Beluga Whale Watching
Private Charters Get down close and personal with the whales.
In summertime, the Hudson Bay and Churchill River are alive with Beluga whales. These small Cetaceans, although technically whales, resemble porposes in both size and general appearance. They are born gray, but turn snow white at maturity. They are friendly and curious and allow people to swim among them, although harrassing these animals is illegal. These whales, known to be the most vocal, are also known as "sea canaries."
During summertime, Sea North Tours runs a daily standard boat tour that takes visitors out onto the Churchill River in a small tour boat to whale-watch from a deck that sits fairly close to the water. Time of day depends upon the tides. Sometimes the boat goes out in the evening, other times, in the late morning. The hour varies daily. Groups are divided in half. While one half goes whale-watching on the Churchill River, the others have already been taken out across Hudson Bay to to Eskimo Point, the flower-covered penninsula across Churchillk River on which stands historic old Fort Prince of Wales.
The pier from which Sea North Tours departs and returns is in the industrial, built-up section of the Churchill River. Under a patina of golden sunset, it has a certain beauty. In bright daylight, not so attractive. Most of the tour takes us well away from the Harbor/port buildings, out onto the wide open river at high tide, and to the relatively unspoiled Eskimo Point.
An armed Parks Canada ranger will accompany visitors to Fort Prince of Wales. Perhaps I should explain that local rangers carry a fairly serious-looking sidearm because Fort Prince of Wales is considered a very dangerous Provincial park. Presumably these park rangers' job is to take potshots at any big white furball that happen to be lurking behind a boulder, ogling well-fed tourists as potential snack food.
Upon arrival, by boat, you will be told not to wander beyond the landing dock until the ranger serving as your guide has finished inspecting the island for unwelcome visitors who might have swam in.
The old fort isn't a bad place to while away an hour or so. The roof has rotted off, and the interior turns out to be a more of a stone fenced-in meadow than an actual enclosure. After about an hour or so, visitors are led back to the dock and the boat arrives. It is then your turn to whale watch, and it's the other group's turn to spend time on Fort Prince of Wales island.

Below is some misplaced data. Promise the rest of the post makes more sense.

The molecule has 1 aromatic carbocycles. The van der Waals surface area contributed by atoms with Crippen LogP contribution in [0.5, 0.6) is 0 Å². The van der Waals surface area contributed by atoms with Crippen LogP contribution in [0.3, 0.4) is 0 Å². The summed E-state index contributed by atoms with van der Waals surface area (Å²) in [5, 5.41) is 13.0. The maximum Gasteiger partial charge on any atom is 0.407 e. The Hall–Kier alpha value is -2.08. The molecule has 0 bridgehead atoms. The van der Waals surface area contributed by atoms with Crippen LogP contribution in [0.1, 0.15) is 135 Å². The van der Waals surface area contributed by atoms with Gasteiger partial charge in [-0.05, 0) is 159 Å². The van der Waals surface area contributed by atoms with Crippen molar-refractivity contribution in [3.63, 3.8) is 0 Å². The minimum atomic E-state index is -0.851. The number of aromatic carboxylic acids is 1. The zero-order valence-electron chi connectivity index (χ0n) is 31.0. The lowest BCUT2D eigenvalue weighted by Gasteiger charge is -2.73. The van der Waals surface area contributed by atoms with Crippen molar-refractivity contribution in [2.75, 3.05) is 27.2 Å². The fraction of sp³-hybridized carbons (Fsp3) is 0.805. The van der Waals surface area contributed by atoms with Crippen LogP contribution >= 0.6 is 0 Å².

To find out about boat tours, call Sea North Tours (204)675-2195. Unlike the polar bear season, arrangements can be made once you get there. Sea North Tours A tour, at 7/96 prices, cost $45 CDN. I am told that e-mailing to that region is unreliable, so if you try and do not get an answer, don't be offended. Just telephone.
To REALLY get down close to the whales, you--alone or with friends--can privately charter a zodiac from the same people. The hourly rate as of 7/96 was $130 CDN. A Zodiac will hold up to eight people, and it comes with a guy familiar with the river currents who captains it. If you tell the tour people in advance that you'll want to go swimming, the man who takes you out will choose the zodiac with the attached steps. They are very agreeable people.
|Manford helped me down into the water. I had always wanted to swim among whales or dolphins, a visitor to their own habitat. Now was my chance. Not only whales, but among what could be the most beautiful, musical and rare Cetaceans on the planet. I wasn't afraid, because these whales are known to be friendly and curious. A group of them will often cluster around a zodiac or boat.|
Beluga whales measure from 16 feet in length and seven feet in girth. They have rather small mouths because they eat fish-primarily capelins, a marine species. Most of the time they live in the ocean, coming into the Churchill River in July, to give birth. The Churchill region has the largest population of healthy Beluga whales left in the world. The species is in trouble further south, in James Bay, due to pollution and other human encroachments.
The water was crisp but not cold--downright balmy compared to the water I would experience a few days later when I ran into Hudson Bay as a participant in the Parks Canada Hudson Bay Dip and Relay Race. In July, you do not need a wetsuit to swim in Churchill River, at least not for short periods of time on warm days. If you plan to spend extended time in the water, you would need one.
It was a thrill to be there in with these beautiful snow-white whales. I heard them singing around me in the water. Unfortunately the Churchill River has a natural murkiness that makes seeing them difficult or impossible while you are in with them. Once in the water, I began to notice that the Churchill River at high tide is at least a mile wide, deep enough that whales could swim under me, and it has a definite, somewhat disconcerting current. I began to question my sanity in getting in there in the first place, much less lingering there, considering that I am a lousy swimmer who depends upon body fat to keep me afloat. After a few minutes, Manford helped me back into the Zodiac. I am glad I did it, but intend to be fitter and more practiced as a swimmer before I do it again. And I shall.
Go to Birdwatching
Go to Botanizing
Go to Geological Treasures
Go to The regional ecology
Go to Polar Bear High Season
Go to The Great Hudson Bay Dip and Relay Race Done yearly.
Go to Co-existing with the Wildlife
Return to Churchill, the town.
Return to Churchill Region Introduction. Revised 3/10/00